Removing barriers, accelerating growth: twelve policy options for expanding wind and solar power
Munich, 08 December 2022
Earlier this year, the German government adopted ambitious targets to accelerate the growth of wind and solar power. However, there are several barriers to this very necessary expansion of renewables. In a new position paper, the German academies of science set out twelve policy options for removing these barriers so that the required growth rate can be achieved.
With renewables due to account for the majority of Germany’s energy supply in the not too distant future, wind and solar power are set to become the main pillars of the energy system. Meanwhile, Russia’s war on Ukraine has made it plain that accelerating the expansion of renewable energy is also key to ensuring energy security. Yet although the need for urgent action is greater than ever, various barriers are still delaying or completely thwarting concrete projects to expand renewables.
The Academies’ Project ESYS (Energy Systems of the Future) is a joint initiative of the academies of science acatech, Leopoldina and the Union of the German Academies of Sciences and Humanities. The ESYS position paper “Accelerating the Expansion of Wind and Solar Power” sets out a series of policy options for enabling rapid growth. The paper identifies four key policy areas: reforming planning and licensing processes, stronger and earlier public participation, increasing the amount of designated land and ensuring that the entire energy system is systematically aligned with renewables.
Promoting participation, accelerating procedures
While the energy transition is frequently criticised for being expensive, slow, and out of touch with ordinary people, the public perception of wind and solar power is nevertheless largely positive, especially in locations where renewable installations have already been built. To resolve this contradiction, the experts have formulated a series of proposals that include a reform of planning and licensing processes. According to the interdisciplinary working group, incorporating the expansion targets established by policymakers into the formal planning process and introducing clear and consistent nature conservation criteria to ensure that planning decisions are legally watertight throughout Germany can help to accelerate planning processes and reduce the number of lengthy reports and lawsuits.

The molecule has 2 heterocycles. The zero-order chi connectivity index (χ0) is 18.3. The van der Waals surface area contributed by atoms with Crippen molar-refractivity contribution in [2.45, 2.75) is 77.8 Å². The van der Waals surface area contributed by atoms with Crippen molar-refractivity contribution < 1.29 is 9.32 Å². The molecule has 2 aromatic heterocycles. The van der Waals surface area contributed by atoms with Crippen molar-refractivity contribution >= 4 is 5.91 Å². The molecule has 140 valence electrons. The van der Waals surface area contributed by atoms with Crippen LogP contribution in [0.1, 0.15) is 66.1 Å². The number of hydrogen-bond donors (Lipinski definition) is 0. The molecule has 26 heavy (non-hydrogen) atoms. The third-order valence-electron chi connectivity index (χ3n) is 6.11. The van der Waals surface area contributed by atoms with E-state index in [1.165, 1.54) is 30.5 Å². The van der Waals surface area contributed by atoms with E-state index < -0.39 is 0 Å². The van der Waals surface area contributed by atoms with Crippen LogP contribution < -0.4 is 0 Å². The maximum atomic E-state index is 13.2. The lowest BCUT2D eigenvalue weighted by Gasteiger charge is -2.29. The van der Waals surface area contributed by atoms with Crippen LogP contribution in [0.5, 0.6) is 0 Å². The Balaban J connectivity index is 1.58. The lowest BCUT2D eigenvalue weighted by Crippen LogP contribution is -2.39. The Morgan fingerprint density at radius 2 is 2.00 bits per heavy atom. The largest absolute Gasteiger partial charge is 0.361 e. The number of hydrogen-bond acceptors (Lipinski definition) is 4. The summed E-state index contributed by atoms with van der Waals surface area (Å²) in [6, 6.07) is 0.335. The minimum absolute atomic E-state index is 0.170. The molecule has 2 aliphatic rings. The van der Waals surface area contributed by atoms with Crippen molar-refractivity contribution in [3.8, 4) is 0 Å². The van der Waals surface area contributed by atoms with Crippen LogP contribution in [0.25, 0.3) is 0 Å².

The experts also recommend statutory public participation as a means of unlocking citizens’ creative potential. According to Ellen Matthies, co-chair of the working group and Chair of Environmental Psychology at Otto von Guericke University Magdeburg, “At the moment, the only way for most citizens to get involved in these processes is through lawsuits. Transparency and public participation from an early stage would allow people to actively engage in shaping the place where they live and develop an in-depth understanding of the complex challenges. Ultimately, it’s about giving them the opportunity to identify positively with the changes.”
Making more land available, acting now for the future
The working group recommends a series of regulatory and economic measures to prevent the expansion of renewables from being held back by land availability issues. A statutory target for the amount of land made available for wind installations would help to ensure that sufficient land is designated. Mandatory installation of solar panels on suitable roofs is another possible measure. In addition, multiple space use solutions can help to ensure that the available space is used efficiently. Examples include agrivoltaics built over land that is also used for agriculture and the installation of solar panels on building façades.
Another barrier identified by the experts is the fact that the energy system is not yet optimised to cope with the growing percentage of volatile wind and solar power. Andreas Bett, co-chair of the working group and Director of the Fraunhofer Institute for Solar Energy Systems ISE, outlines the measures needed to address this challenge: “A large-scale switch to renewable electricity will require appropriate storage systems, changes to the current infrastructure and a new economic framework. It will also be necessary to promote sector coupling within the energy system. This will call for a paradigm shift towards a system that is coherently designed with renewables at its heart and is also better at coping with changes in the international environment.”